June 19, 2024

I, Science

The science magazine of Imperial College

Faye Saulsbury
19th June, 2022

The discovery was made in Princess Elizabeth Land, the last unsurveyed sector of Antarctica. Professor Martin Siegert, Co-Director of the Grantham Institute, speaks to I,Science.

Lake Snow Eagle was discovered 3.2 kilometres under the East Antarctic Ice Sheet by an international team including researchers from Imperial College. The sub-glacial lake contains a thick layer of unconsolidated sediment, likely to be older than the ice sheet itself. These sediments could be key to finding out what Antarctic climate was like 34 million years ago, before it was covered in ice, which could in turn help predict the impacts of future Antarctic change on sea level.

Estimated to be 370 square kilometres in area – roughly the size of the Isle of Wight – the sub-glacial lake is one of the largest in Antarctica.

“Five years ago, there were no data at all – nothing – for Princess Elizabeth Land,” says Prof Martin Siegert, co-author of the study and Co-Director of the Grantham Institute at Imperial College London. “Now, using airborne geophysical techniques, we have a first complete survey of the bed of the Antarctic ice sheet… there’s no big area that has no data anymore.” This means Lake Snow Eagle is likely the last discovery of its kind.

Knowing Antarctica’s sub-glacial topography – the lay of the land underneath the ice – is critical to understanding the global-reaching effects of climate change. When he began his career 30 years ago, Prof Siegert says his purpose was to build a picture of the then-unexplored continent. Now, he says, “there’s another motive, and that is to understand what processes are going on in Antarctica.”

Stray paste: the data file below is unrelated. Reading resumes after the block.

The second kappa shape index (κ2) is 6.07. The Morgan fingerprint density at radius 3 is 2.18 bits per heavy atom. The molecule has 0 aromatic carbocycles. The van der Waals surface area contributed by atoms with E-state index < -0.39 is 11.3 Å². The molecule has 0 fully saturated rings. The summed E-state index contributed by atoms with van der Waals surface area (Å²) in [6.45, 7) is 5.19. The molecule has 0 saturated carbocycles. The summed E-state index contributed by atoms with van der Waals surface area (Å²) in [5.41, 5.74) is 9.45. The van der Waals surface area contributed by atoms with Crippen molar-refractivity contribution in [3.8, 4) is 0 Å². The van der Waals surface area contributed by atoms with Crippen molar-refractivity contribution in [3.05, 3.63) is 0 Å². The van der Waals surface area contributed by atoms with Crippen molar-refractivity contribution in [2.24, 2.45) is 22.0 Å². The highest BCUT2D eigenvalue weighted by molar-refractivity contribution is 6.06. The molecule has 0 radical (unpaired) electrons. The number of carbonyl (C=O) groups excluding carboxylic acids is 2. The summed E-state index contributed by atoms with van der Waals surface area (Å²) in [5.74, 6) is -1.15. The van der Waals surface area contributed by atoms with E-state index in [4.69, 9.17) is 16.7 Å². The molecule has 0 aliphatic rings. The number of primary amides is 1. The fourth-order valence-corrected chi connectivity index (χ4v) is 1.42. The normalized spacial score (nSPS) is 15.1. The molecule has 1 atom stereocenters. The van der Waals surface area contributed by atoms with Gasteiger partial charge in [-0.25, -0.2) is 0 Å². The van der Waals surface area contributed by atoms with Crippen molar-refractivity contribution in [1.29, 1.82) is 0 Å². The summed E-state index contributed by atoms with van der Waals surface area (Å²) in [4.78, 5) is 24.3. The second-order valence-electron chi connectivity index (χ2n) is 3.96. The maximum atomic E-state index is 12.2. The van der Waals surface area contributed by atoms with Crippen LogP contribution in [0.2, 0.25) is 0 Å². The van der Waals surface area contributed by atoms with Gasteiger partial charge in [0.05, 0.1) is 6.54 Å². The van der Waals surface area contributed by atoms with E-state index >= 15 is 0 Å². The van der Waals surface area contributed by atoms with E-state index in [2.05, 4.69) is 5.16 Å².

“If I was starting my career again now, it wouldn’t be about exploring unknown places. It would be about understanding how Antarctica is changing [as a result of climate change], and what that’s going to mean for sea level. You can only really understand the processes if you have a proper depiction of the sub-glacial topography across the continent, which we now do.”

Professor Martin Siegert, co-author of the study and Co-Director of the Grantham Institute at Imperial College London

Moving forward, scientists hope to sample the lake’s sediments in order to piece together the global implications of a shrinking ice sheet.

“As carbon dioxide levels [in the atmosphere] keep going up and up – as the Earth keeps getting warmer – we’re looking at major disruption from sea level rise. We’re looking at the Netherlands maybe only having 100 years left,” says Prof Siegert. “This is profound. Everyone needs to know about this.”


Faye Saulsbury is the Co-Editor-in-Chief of I,Science, and is an MSc Science Communication Student at Imperial College London